"Ensure Sri Lanka remains on the UN agenda after March 2019 until it meets human rights, accountability and reconciliation commitments," said Tamil Diaspora organisations in their joint letter to UN Secretary-General Antonio Guterres. The letter, signed by S Sivam, President, United States Tamil Political Action Council, Dr. Vadivelu Santhakumar President, The Canadian Tamil Congress. V Ravi Kumar, General Secretary, British Tamils Forum and M. Manokaran, Chairman, Australian Tamil Congress, said, the final phase of the war in Sri Lanka which ended in May 2009 is considered one of the most brutal in recent history, with the systematic commission mass atrocity crimes by the government forcesagainst the Tamil population. Shortly after the end of war, Tamil church leaders and civil society raised grave concern that based on regional official statistics 146,679 people remain unaccounted.
Subsequently, two UN reports have estimated that 40–70,000 Tamil civilians were killed in the final months, with a blockade of essential goods including food and medicine, shelling of civilian areas including hospitals, and the enforced disappearance of thousands of civilians and combatants who surrendered to the Sri Lankan armed forces, it said. "Though the UN gravely failed to protect civilians, we commend the postwar actions taken by then-Secretary-General Ban Ki-moon for both bringing out the true scale of the brutality (Panel of Experts on Accountability in Sri Lanka – 2011) and pinpointing the failure of various UN agencies to fulfilltheir responsibilities at the most critical time of the war (Internal Review Panel on United Nations Action in Sri Lanka – 2012). Strong leadership shown by the past two High Commissioners for Human Rights (Navi Pillay and Zeid Raad Al Hussein) was instrumental in keeping Sri Lanka’s human rights record under the spotlight. Their leadership facilitated the adoption of five resolutions on Sri Lanka (2012, 2013, 2014, 2015 and 2017). Sri Lanka itself even co-sponsored the last two resolutions, 30/1 (2015) and 34/1 (2017), committing to implement transitional justice measures, including those related to truth, justice, and reparations," it added.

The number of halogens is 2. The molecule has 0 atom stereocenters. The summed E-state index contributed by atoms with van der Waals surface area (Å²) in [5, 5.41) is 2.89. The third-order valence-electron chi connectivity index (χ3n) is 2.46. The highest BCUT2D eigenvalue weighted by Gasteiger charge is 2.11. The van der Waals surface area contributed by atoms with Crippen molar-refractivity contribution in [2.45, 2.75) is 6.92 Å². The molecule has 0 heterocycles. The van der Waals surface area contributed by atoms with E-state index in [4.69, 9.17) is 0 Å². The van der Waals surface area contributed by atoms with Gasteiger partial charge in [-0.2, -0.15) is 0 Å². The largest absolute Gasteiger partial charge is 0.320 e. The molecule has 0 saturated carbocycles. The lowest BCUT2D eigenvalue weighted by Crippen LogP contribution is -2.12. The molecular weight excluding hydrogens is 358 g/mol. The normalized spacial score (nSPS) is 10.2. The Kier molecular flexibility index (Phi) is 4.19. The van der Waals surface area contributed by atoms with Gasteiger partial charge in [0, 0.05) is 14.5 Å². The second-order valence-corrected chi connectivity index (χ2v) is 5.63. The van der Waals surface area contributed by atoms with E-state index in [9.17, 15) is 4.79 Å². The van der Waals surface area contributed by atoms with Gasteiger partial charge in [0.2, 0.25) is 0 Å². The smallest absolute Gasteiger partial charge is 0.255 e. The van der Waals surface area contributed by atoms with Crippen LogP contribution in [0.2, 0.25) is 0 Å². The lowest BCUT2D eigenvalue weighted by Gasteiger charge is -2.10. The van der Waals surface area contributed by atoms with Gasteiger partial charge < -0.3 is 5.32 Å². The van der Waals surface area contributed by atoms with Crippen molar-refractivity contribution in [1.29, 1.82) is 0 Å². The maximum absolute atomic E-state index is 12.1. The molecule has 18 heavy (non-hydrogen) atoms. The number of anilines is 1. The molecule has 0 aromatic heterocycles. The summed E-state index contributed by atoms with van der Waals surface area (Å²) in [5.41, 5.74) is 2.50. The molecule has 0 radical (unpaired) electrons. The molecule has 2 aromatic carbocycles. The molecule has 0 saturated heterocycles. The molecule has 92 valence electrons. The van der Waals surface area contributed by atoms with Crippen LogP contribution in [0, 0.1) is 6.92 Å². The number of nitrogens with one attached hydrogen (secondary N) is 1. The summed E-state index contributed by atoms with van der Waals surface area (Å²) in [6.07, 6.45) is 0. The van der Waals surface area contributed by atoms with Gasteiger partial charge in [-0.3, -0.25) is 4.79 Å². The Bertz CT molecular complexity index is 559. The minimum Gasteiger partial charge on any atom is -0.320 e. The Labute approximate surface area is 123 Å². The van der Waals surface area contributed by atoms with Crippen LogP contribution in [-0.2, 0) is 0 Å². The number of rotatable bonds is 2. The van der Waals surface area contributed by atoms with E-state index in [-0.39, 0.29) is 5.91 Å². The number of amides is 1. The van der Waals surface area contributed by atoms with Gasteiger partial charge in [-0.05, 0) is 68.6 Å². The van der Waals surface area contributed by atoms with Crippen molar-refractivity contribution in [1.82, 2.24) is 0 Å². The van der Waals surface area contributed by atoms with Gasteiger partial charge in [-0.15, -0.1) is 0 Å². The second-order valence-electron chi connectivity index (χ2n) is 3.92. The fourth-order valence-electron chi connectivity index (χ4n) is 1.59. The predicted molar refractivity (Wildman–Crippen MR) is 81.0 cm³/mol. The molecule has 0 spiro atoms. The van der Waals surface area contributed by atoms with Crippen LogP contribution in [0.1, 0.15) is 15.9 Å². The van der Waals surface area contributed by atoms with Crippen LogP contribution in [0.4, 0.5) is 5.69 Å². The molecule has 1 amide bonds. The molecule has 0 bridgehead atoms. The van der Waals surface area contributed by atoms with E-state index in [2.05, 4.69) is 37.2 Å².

Despite Sri Lanka’s public pledge and professed cooperation with the UNHRC, the government’s commitment and conviction to faithfully implement the resolutions have been lacking from the start. The little progress Sri Lanka has made – namely ratifying the International Convention for the Protection of All Persons from Enforced Disappearance (ICPPED) and setting up an Office of Missing Persons (OMP) – was accomplished because of immense international pressure, though these steps have had little to no impact on the affected, primarily Tamil population, the letter said.